Three years ago, we were talk­ing about mobile and the mobile web. As if it was some­thing sep­a­rate from the Web. It was. Briefly. Now we talk about the Web and it is mobile. The dis­cus­sion has moved on to mobile first and what that means.

His­tory repeats itself. Today we talk about social and the social web. My pre­dic­tion is that in three years we will just talk about the Web and of course it is social. So lets look at our mar­ket­ing his­tory over the past ten years or so — the evo­lu­tion of online mar­ket­ing, the emer­gence of social, and the teams who do it. Where we’ve been. In hopes of under­stand­ing where we (as mar­keters) are going. All together now – this is social.

At the turn of the cen­tury, the early 2000s that is, cor­po­rate com­mu­ni­ca­tions and brand mar­ket­ing worked together pri­mar­ily on the brand web­site and online store. Dig­i­tal prop­er­ties tended to be quite sim­ply a dig­i­tal ver­sion of offline mate­ri­als. This was the era of web­site as online brochures and prod­uct cat­a­logues. Mar­ket­ing suc­cess was tracked based on soft met­rics like brand aware­ness and by exten­sion web­site suc­cess was mea­sured in terms of traf­fic or “eye­balls” as we referred to it in Sil­i­con Val­ley. We all know how that turned out.

Then more and more cus­tomers went online and spent their time there. “Social” started to emerge and by the late 2000s, there was a tran­si­tion. Cor­po­rate com­mu­ni­ca­tions and brand mar­ket­ing started work­ing closely together on dig­i­tal mar­ket­ing cam­paigns. The fun­nel that had been around con­cep­tu­ally for a while could now be mea­sured or at least sam­pled and the insights could be used to drive business.

Social media mar­ket­ing became a part-time real­ity for those one or two peo­ple respon­si­ble for it in addi­tion to their other job respon­si­bil­i­ties. Social cam­paigns were often dis­con­nected from the rest of mar­ket­ing mak­ing coor­di­na­tion and follow-through a chal­lenge. Those who ran social media focused on what they could — soft met­rics such as fans and Likes — which much like brand mar­ket­ing ten years prior, did not imme­di­ately or directly tie to busi­ness results.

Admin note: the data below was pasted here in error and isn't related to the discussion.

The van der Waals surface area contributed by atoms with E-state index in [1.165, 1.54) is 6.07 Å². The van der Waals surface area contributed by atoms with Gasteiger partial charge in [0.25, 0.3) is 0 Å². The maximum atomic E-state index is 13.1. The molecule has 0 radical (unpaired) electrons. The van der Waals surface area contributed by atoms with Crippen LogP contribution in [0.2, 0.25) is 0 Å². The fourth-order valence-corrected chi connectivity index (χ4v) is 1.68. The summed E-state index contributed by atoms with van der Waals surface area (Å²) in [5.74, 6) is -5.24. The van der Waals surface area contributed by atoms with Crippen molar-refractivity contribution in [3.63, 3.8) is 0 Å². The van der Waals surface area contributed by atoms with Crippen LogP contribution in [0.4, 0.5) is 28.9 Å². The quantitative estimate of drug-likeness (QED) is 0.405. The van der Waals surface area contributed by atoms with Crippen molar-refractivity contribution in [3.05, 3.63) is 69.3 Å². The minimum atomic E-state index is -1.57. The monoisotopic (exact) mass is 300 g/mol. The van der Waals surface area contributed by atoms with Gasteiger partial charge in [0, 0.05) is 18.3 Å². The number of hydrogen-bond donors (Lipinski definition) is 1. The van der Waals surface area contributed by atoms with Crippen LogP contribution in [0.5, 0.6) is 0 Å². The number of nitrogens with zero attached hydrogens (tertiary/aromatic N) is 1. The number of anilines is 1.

Today, or per­haps for some in the very near future, cor­po­rate com­mu­ni­ca­tions and brand mar­ket­ing will merge into a cor­po­rate mar­ket­ing func­tion. They will coor­di­nate closely with a ded­i­cated social media team, which will have a role in all mar­ket­ing cam­paigns. All activ­i­ties, includ­ing social media efforts, will be expected to tie to busi­ness results. There will be ongo­ing col­lab­o­ra­tion with a demand mar­ket­ing team focused across dig­i­tal prop­er­ties and across the mar­ket­ing funnel.

There is lit­tle dis­agree­ment on the future of online mar­ket­ing with a holis­tic view of chan­nels and cus­tomer expe­ri­ence. The ques­tion remains how best to get there given from where we’ve come. We have frag­men­ta­tion of every­thing; con­tent, data, roles, bud­get, KPIs. Pre­vi­ously, each mar­ket­ing team made deci­sions in a silo and selected the best tool to do so in the most effi­cient man­ner pos­si­ble. Sen­si­ble, right? So now, most com­pa­nies have many point solu­tions, each with their own con­tent and data. Iden­ti­fy­ing key take­aways requires inte­gra­tions and man­ual analy­sis. Yet, the speed of social dic­tates that mar­keters be aware of cus­tomer sen­ti­ment and trends and be empow­ered to take action in real-time.

How is your mar­ket­ing orga­ni­za­tion chang­ing to meet the new demands of dig­i­tal mar­ket­ing (social implied)?

Tatiana Mejia

Adobe CQ prod­uct marketing